This Convertible Coupe was seldom driven by its original lady owner, who, after many years, sold it to an Ohio collector named Len Immke. Years later, it was sold to his friend, Jim Miller. Mr. Miller kept the car original and occasionally drove it. After years of enjoying the car, it was sold to Charles Cawley, who had the Buick cosmetically restored to very high standards. Mr. Miller missed the car and was able to persuade Mr. Cawley to sell it back to him.
The car is finished in Sequoia Cream, with maroon leather and tan cloth upholstery with a black cloth top. It is equipped with a power front bench seat, power windows, an AM radio, a heater, a power top, and carpeted floor mats.
Power is from a 320.2 cubic-inch 'Fireball' valve-in-head inline eight-cylinder engine mated to a three-speed manual transmission. By Daniel Vaughan | Dec 2013
Sold for $82,500 at 2013 RM Sothebys. Sold for $60,500 at 2016 RM Sothebys. In 1949, Cadillac introduced its first two-door hardtop and named it the Coupe de Ville, a term which meant 'an enclosed four-wheel vehicle for two passengers.' For Cadillac, however, it unambiguously meant 'two-door hardtop coupe' for a decade.
The 1955 Cadillac Coupe de Ville proved to be very popular, with nearly 33,300 units sold, making it second only to the four-door sedan, narrowly outselling a less expensive and more basic hardtop coupe.
This particular example has had just two owners from new. Delivered to Lawrence Harris in Phoenix, Arizona, it remained in his ownership for 15 years. The second owner, initially in Arizona then latterly in Michigan, purchased the car in 1971. The car was later purchased by the daughter and son-in-law from the family estate. While in their care, the engine and transmission were completely rebuilt. In 1989, the exhaust, electrical, and braking systems were thoroughly overhauled. The original Alpine White over Pecos Beige finish was renewed in 1991, along with re-chromed bumpers and complete detailing.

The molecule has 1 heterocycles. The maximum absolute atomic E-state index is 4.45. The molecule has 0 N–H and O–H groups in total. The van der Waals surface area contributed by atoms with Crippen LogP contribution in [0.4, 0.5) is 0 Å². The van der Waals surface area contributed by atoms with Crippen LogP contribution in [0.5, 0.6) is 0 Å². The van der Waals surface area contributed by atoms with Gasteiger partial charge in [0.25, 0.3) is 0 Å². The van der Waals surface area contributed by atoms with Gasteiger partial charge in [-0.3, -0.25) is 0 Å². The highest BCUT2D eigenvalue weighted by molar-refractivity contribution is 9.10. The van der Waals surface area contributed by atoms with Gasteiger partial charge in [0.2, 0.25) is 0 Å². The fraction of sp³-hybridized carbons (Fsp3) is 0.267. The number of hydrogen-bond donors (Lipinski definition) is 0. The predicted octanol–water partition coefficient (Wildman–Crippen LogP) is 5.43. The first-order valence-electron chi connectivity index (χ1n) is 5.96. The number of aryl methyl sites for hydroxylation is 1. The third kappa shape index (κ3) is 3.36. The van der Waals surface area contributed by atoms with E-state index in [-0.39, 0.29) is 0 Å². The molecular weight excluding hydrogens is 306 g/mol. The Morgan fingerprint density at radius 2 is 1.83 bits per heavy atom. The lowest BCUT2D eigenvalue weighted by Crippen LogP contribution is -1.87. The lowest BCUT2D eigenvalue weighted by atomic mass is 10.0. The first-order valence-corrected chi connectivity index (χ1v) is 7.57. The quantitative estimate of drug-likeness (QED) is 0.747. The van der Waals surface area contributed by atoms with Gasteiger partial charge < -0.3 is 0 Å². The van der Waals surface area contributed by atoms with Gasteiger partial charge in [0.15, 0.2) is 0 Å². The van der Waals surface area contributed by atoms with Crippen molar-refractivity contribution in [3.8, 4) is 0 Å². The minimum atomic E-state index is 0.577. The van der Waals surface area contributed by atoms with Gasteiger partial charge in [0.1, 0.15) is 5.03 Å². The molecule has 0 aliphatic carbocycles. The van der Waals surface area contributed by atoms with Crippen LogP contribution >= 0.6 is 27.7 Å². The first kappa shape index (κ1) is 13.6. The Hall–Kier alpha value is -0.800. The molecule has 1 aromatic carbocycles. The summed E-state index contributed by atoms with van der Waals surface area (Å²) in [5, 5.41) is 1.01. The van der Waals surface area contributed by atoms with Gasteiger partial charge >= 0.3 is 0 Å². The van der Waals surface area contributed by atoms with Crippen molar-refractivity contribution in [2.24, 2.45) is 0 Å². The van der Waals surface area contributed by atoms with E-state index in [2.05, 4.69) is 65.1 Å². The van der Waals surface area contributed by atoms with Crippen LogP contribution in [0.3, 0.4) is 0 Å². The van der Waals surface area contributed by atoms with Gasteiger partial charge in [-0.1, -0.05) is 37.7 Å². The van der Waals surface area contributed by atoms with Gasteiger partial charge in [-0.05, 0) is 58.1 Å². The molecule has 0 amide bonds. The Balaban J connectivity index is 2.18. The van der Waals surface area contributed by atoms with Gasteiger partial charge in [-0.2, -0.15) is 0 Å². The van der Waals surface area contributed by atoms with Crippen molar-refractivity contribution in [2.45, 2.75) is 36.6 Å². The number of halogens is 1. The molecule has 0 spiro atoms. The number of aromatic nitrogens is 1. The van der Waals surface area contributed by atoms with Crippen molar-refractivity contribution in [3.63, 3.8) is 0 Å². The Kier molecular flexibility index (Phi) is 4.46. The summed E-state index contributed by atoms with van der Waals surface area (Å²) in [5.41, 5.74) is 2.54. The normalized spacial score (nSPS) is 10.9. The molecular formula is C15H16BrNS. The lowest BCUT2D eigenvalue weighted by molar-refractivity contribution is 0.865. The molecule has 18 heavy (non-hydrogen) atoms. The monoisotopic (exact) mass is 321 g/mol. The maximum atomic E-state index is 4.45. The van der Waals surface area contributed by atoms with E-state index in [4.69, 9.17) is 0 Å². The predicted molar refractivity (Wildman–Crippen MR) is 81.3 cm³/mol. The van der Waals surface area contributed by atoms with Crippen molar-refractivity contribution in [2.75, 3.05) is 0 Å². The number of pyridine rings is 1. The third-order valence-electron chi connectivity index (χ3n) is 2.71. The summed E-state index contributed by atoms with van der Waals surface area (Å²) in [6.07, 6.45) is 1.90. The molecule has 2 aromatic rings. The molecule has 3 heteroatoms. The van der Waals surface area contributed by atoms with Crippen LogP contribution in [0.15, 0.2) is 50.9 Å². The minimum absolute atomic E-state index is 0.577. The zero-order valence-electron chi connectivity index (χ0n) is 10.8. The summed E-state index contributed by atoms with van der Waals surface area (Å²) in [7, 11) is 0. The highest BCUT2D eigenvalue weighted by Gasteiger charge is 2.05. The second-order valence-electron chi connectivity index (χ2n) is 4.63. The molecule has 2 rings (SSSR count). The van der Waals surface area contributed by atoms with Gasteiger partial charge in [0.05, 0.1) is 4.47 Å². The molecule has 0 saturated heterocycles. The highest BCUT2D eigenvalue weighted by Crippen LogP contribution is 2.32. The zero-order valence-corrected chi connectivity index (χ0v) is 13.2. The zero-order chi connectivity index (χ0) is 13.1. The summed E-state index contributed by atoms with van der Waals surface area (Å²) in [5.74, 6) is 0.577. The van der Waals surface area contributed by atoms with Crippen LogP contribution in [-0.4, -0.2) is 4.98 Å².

This Coupe de Ville is equipped with power steering, power brakes, power seat and windows, and factory air conditioning. It has been driven in excess of 100,000 miles. By Daniel Vaughan | Sep 2016
The Roadmaster named first appeared on Buick automobiles in 1936 as a celebration of their engineering improvements and advancements in design. The Buick Series 80 became known as the Roadmaster. The Roadmasters were built on the longest wheelbase Buick had to offer. From 1946 through 1957 they were the most elegant and prestigious automobiles that Buick sold.
From 1936 through 1948 the Roadmaster appeared in coupe, sedan, convertible and station wagon bodystyles. A hardtop coupe was added in 1949 and dubbed the Riviera.
The Roadmaster named reappeared in 1991 and continued in production until 1996. It served as a replacement for the Electra model line and offered as an Estate Wagon. A sedan was introduced in 1992.
The end of the 1953 Buick Roadmaster station wagon meant the end of the last wood-bodied station wagon to be mass-produced in the United States. In 1996, the end of the Buick Roadmaster Estate Wagon meant the end of the full-size family station wagons. By Daniel Vaughan | Mar 2006